Sweden has one of those "good" problems: the country was recently forced to close four prisons and a remand center due to a lack of prisoners.
Don't get it twisted—a lack of prisons doesn't equate to a shortage of crime. Sweden's crime rate has actually climbed, but there's more emphasis on rehabilitating prisoners than simply throwing them in a box and turning them into statistics. It's a stark contast to the U.S. prison system, where federal facilities are a reported 40 percent above capacity. Meanwhile, Sweden's prison population dropped by 6 percent between 2011 and 2012.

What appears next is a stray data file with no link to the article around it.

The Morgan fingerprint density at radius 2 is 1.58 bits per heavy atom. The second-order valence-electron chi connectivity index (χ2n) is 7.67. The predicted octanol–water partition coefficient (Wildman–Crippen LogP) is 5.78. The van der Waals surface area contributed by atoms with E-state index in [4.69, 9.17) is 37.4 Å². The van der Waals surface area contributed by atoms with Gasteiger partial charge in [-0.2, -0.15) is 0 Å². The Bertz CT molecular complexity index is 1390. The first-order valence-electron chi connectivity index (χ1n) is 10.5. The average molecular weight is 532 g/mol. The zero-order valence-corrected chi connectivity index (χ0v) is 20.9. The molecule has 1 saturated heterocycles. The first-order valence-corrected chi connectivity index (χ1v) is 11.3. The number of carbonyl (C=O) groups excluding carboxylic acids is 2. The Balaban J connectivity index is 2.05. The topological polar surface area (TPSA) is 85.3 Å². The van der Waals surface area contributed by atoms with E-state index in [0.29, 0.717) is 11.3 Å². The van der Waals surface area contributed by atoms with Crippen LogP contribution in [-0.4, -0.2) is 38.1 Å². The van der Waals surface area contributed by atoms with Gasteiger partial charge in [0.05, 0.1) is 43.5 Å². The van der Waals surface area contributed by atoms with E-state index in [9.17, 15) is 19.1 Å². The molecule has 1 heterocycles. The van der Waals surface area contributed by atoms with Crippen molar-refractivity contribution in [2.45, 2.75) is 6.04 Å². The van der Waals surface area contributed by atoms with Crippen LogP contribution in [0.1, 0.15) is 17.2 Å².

Further illustrating the difference between U.S. and European prisons is the length of the average sentence. In Europe, most of them are under a year; in the U.S., the average is three years. During those shorter sentences, prisoners are prepared to return to society as modified, productive human beings. That's what prison is supposed to be about.